Each facial reconstruction began with information, gleaned by forensic anthropologists or provided by detectives, about the gender, race, age, body type and other characteristics of the remains.
Ms. Gatliff created a type of infrastructure by gluing small plastic markers of varying sizes to the skull to match the depths of tissue at critical points around the face. Using the road map created by the markers, she covered the face in clay, smoothing it at first and then sandpapering it to mimic skin texture.
In 1987, when she demonstrated her technique to police officers and artists at a workshop, The Wall Street Journal reported that she told the group, “I guarantee after these four days you won’t look at a person’s face the same way again.”
If hair was found with the skeletal remains, she had more certainty about choosing a wig. She sometimes made informed anatomical guesses about a nose’s shape. She used prosthetic eyeballs and tried to produce a realistic gaze.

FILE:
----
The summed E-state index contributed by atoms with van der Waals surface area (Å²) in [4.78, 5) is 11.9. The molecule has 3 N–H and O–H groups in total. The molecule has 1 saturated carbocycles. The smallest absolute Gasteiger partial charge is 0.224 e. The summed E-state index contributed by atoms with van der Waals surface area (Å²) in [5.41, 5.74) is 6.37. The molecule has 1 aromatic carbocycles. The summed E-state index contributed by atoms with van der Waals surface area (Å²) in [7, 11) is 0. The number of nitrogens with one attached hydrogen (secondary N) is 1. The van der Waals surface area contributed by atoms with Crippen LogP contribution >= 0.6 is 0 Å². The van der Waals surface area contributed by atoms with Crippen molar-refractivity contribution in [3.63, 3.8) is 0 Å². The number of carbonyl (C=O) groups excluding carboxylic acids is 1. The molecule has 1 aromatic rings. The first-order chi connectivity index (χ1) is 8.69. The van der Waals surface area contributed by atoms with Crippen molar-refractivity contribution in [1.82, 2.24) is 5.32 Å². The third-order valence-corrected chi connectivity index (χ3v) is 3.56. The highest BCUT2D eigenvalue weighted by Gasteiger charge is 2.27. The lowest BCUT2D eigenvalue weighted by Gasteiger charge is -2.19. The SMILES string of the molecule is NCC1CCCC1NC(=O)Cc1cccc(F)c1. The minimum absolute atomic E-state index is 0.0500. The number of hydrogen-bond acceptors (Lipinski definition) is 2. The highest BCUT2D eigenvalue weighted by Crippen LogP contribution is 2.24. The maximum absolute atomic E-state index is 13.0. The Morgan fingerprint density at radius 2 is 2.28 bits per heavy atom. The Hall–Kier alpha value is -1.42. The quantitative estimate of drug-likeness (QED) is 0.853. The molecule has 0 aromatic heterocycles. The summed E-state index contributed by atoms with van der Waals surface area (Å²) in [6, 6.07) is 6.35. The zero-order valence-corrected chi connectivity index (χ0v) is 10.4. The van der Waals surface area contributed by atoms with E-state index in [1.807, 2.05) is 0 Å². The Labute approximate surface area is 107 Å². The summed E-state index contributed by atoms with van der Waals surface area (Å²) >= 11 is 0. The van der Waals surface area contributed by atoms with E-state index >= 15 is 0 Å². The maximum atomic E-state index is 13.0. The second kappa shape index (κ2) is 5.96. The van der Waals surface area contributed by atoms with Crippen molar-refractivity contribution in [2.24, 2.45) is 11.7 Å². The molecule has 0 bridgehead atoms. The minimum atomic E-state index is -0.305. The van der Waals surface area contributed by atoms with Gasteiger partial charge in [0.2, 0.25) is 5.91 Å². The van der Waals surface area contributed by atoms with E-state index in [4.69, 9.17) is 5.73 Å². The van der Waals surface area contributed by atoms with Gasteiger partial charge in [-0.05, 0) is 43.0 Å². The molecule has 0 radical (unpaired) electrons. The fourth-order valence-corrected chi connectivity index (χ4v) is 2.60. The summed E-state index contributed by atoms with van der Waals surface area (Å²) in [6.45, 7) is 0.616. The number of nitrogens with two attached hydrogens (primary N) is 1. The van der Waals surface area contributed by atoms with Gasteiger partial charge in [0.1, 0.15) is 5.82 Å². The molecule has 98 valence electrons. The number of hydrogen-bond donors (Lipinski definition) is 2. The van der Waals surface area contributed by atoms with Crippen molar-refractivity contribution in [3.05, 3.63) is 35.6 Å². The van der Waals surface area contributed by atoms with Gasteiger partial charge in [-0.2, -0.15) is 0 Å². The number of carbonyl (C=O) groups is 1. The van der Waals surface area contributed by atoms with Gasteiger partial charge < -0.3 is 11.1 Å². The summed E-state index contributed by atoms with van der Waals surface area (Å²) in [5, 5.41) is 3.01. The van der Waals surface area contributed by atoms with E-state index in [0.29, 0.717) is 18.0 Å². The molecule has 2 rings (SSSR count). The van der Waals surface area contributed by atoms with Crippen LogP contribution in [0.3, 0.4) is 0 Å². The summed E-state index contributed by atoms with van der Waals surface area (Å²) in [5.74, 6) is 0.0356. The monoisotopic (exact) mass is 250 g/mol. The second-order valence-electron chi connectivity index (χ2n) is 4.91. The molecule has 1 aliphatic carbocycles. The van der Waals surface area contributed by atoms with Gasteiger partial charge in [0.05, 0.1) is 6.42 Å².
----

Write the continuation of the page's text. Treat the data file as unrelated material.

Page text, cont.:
But, she admitted, she knew she could not be perfect.
“They never look exactly like the person,” she told The Oklahoman in 2002. “A skull will just tell you so much.”
Her sculptures were only temporary pieces of forensic art. After photographing each reconstruction from various angles, she removed the clay from the skull, cleaned it and returned it to the police. The pictures she took, which were used in the media to get the public’s help in identifying the lost or murdered person, would serve as the only evidence of her work.
“She’d say that artistic ego shouldn’t enter this work,” Ms. Taylor said.
Betty Patricia Gatliff was born on Aug. 31, 1930, in El Reno, Okla., and grew up there and in Norman, where she would live for most of her life. Her father, Richard, was a builder and architect; her mother, Ella (Henry) Gatliff, was a homemaker who had a quilting business.